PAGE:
Controversial alpaca farmer chalet plans rejected again by Northumberland councillors

A second bid for new accommodation for an alpaca farmer has been rejected by councillors.

By Ben O'Connell
Friday, 14th February 2020, 1:19 pm
Updated Friday, 14th February 2020, 1:19 pm
Stock picture c/o Pixabay
Stock picture c/o Pixabay

An application to demolish stables and a summerhouse on land south of West Duddo Farm Cottages, around two miles west of Stannington, and replace them with a residential chalet, was refused at a Castle Morpeth Local Area Council meeting on February 10.

Planning officers considered the site to be an unsustainable location in the open countryside and it would represent unacceptable development in the green belt.

However, as with the previous scheme, the proposals were backed by Stannington Parish Council, with the chairman, Coun Karen Carins, telling the meeting this was not an isolated location and the venture had strong support in the community.

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She said there was ‘clearly an animal welfare issue’, given a recent incident where some birds were killed which could have been avoided if someone was on site, adding it could be a sustainable business once the breeding operation is up and running.

Councillors turned down a new property in May 2019, which would have involved the conversion of the existing stable and summerhouse used while caring for the animals.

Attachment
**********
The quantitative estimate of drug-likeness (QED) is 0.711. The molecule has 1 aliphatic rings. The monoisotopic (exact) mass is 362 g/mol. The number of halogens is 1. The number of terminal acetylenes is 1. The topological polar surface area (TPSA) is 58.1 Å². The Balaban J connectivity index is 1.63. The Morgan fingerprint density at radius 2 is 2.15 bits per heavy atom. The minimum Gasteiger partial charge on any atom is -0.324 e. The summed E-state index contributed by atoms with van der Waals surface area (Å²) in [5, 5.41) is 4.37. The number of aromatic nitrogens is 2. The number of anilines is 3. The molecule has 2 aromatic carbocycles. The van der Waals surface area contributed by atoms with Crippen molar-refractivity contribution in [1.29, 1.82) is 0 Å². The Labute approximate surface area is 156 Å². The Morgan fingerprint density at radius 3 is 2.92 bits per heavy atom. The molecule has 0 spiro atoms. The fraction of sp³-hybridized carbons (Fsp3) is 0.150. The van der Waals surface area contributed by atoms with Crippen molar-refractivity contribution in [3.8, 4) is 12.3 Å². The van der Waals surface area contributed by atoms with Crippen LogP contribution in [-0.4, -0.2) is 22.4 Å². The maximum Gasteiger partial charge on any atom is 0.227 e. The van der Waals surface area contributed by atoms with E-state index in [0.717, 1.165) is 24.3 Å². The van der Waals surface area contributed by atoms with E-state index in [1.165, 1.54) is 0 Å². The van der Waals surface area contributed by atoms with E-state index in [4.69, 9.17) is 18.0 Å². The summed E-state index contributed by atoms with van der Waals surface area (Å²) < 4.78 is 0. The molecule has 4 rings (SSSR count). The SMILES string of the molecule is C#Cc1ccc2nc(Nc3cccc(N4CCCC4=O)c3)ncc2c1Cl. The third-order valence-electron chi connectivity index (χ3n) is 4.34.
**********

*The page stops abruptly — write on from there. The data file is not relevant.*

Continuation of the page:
Planning officers recommended refusal on that occasion as they felt the scheme did not meet the criteria for a rural worker’s dwelling, one of the special circumstances which can allow development in the open countryside and green belt.

Given the small numbers and the lack of breeding up to that point, the council’s independent advisor ‘considers the labour requirement is for only around 0.1 of a full-time worker and it is not a financially sound sustainable business to warrant a rural worker on site’.

The agent for the latest bid, Craig Ross, of George F White, said this is ‘a new application with a new approach’ which should be considered on its own merits.

He agreed with Coun Carins it is a sustainable location, while his argument on the green belt was the site should be considered previously developed land and therefore the test is whether the proposal would have a greater impact on the openness, which he claimed it didn’t.

Council planners did not agree it was previously developed land, as agricultural buildings do not fall under this definition, and stated there is no evidence the land or stable has been used for livery services.

At first, Coun Eileen Armstrong moved approval, citing exceptional circumstances, seconded by Coun John Beynon, who said: “I understand the officer’s recommendation and we all want to protect the green belt, but it’s on the same footprint as the existing building and I would support it.”

However, Coun Veronica Jones said: “The fact is it’s in the green belt. When I drive home, I will go past dozens of fields with a few animals in. We would be opening the door for every one of them to come and put a house on them.”

The approval motion was voted down by six votes to three, with one abstention, before refusal, in line with the officer’s recommendation, was backed by the same margin.